Responsible business people don’t just walk away from a negotiation like this employer did. They respectfully close out the discussion. And if an employer makes an offer that the recipient tries to negotiate, the employer doesn’t withdraw the offer as its answer to a request for more money. The employer just says, No, no more money. Do you accept the original offer?

Don’t beat yourself up. You can always negotiate with good people. The rest aren’t worth worrying about or dealing with. I wish you the best.

Do you negotiate to get the best job offer you can? Did the employer pull the offer as a result? If you’re an employer, are you willing to negotiate with job applicants? How would you deal with an employer that doesn’t negotiate?

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No resume, no job posting, no application, no interview: Microsoft Video Edition

In the March 15, 2016 Ask The Headhunter Newsletter, we do something completely different. We take a video approach to “the mountain” that stands between you and your next job.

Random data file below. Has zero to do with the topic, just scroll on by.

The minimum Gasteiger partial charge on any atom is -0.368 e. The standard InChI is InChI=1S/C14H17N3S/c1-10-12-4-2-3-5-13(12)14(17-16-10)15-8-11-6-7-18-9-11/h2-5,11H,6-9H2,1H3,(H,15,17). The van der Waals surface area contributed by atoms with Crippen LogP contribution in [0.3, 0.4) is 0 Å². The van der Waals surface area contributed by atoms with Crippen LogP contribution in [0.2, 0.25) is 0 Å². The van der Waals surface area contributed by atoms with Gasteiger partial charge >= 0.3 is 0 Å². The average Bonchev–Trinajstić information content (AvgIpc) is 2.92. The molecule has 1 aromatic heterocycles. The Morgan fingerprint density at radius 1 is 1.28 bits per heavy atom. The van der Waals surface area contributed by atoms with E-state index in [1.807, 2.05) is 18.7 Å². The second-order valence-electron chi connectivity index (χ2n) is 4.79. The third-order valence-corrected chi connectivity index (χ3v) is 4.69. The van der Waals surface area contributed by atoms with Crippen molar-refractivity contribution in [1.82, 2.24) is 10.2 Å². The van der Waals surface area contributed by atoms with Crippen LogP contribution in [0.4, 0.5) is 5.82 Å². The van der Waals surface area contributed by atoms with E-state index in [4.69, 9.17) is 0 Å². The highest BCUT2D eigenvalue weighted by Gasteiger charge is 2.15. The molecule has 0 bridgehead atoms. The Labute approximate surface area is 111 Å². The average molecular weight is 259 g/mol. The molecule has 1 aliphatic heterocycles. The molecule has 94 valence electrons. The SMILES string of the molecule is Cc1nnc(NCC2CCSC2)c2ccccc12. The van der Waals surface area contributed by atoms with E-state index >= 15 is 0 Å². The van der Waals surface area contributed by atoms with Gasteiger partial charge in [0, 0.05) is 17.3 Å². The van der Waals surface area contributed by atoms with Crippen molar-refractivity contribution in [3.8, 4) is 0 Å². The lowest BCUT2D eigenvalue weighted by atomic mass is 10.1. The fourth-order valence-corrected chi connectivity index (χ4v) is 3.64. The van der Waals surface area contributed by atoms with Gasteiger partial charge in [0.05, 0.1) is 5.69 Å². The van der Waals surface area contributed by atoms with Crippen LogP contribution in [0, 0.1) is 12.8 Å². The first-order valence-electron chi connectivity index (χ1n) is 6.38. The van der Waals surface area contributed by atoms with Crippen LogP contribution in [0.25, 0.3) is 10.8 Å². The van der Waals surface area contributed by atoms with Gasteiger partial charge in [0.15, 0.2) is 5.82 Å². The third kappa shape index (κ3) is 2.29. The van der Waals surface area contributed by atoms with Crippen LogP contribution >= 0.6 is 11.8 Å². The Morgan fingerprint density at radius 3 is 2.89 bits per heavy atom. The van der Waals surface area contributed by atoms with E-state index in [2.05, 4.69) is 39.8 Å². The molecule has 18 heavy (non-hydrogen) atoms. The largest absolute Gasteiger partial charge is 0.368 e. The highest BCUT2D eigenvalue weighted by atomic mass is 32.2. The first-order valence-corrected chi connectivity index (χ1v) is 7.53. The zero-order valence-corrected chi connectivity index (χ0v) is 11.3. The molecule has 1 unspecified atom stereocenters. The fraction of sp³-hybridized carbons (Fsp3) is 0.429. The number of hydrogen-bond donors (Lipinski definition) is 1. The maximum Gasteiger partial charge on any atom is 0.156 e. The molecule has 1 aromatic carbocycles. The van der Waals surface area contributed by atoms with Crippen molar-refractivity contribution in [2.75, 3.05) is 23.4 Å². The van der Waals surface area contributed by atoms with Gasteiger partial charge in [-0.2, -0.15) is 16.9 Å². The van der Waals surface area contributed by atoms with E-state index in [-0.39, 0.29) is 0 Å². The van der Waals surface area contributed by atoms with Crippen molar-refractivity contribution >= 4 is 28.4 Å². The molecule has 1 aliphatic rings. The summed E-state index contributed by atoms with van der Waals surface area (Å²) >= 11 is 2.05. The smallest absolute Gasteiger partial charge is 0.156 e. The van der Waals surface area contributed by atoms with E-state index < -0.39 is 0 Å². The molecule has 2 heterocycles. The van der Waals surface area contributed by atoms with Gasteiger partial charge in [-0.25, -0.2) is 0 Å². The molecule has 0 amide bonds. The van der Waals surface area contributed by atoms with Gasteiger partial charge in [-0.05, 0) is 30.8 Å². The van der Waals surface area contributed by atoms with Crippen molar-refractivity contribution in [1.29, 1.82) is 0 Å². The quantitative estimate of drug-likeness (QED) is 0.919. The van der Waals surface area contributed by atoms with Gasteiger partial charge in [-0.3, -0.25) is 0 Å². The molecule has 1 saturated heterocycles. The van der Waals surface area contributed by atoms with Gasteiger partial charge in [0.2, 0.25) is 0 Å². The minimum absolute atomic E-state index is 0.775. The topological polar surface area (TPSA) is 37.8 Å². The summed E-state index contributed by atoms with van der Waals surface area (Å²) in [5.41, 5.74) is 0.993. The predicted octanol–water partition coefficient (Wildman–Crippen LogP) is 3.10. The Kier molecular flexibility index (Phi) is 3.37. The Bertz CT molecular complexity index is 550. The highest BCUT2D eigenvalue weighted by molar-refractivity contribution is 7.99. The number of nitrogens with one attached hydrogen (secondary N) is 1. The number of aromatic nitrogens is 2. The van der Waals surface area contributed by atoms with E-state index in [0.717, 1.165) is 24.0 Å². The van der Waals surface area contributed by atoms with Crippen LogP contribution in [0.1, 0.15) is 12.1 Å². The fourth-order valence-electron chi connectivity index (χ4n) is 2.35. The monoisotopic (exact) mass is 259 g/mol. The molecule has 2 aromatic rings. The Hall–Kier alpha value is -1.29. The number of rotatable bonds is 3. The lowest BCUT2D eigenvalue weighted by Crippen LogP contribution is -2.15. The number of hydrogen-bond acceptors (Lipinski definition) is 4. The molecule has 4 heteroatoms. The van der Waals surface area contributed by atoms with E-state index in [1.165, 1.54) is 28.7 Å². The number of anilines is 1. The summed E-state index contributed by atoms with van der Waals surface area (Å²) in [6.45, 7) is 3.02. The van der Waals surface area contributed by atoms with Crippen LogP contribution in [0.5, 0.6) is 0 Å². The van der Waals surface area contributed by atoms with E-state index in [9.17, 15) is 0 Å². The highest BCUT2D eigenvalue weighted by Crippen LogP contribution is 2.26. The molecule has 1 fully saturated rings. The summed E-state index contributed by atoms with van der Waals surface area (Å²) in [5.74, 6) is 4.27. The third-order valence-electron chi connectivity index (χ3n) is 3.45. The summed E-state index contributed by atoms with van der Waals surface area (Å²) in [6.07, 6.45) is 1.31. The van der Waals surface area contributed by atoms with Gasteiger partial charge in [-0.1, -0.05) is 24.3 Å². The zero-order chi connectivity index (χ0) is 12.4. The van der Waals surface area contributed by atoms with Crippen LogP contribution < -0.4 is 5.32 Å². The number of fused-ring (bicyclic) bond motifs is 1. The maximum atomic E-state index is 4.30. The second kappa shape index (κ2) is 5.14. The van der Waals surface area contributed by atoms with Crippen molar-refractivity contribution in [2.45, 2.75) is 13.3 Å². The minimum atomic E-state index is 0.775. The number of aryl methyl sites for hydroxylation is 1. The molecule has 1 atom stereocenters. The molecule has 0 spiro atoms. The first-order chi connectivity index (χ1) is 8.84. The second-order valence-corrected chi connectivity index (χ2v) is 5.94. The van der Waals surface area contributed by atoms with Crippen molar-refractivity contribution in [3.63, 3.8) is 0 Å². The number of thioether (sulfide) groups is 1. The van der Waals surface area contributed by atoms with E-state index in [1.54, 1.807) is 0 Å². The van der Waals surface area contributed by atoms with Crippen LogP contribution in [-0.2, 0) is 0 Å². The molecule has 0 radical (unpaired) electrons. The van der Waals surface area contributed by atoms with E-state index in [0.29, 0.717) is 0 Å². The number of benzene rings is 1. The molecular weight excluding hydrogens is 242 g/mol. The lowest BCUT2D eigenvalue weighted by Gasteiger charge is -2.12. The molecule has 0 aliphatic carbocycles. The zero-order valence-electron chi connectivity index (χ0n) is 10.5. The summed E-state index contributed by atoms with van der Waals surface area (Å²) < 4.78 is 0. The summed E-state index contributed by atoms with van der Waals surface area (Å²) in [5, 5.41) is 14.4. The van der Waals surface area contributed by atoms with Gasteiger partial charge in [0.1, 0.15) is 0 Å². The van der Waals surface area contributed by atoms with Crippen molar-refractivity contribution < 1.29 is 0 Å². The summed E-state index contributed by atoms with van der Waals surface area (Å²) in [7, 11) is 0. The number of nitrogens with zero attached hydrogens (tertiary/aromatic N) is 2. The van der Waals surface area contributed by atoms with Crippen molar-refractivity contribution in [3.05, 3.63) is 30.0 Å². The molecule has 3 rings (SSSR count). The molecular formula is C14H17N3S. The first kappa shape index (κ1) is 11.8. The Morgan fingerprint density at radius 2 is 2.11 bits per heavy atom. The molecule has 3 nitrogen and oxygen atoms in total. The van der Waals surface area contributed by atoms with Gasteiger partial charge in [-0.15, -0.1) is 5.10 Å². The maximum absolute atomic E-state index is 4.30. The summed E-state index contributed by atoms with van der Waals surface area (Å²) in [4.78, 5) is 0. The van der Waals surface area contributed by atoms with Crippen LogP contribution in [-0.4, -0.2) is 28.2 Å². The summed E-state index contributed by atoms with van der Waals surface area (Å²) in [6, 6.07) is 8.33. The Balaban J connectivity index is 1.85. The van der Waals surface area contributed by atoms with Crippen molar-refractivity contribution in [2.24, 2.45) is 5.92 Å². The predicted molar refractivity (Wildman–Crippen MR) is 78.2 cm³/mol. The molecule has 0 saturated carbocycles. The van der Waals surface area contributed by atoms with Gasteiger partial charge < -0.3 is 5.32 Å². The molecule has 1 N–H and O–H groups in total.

Surviving the new economics of work

Microsoft recently asked me to talk for 20 minutes to thousands of IT (information technology) professionals whose jobs are at risk due to rapid changes in technology and in the economy. What can they do to save their careers? What kind of work should they do next?

Sound familiar?

I tuned my comments for Microsoft’s 3-day TechNet Virtual Conference (March 1-3, 2016) — but what I told the audience applies to any line of work, and it’s from the core Ask The Headhunter ideas we discuss here every week. This video includes about 20 minutes of me talking about the new economics of work, and 15 more of Q&A we did via Skype afterwards. A big thank-you to Microsoft and Channel9 for sharing this video with the Ask The Headhunter community.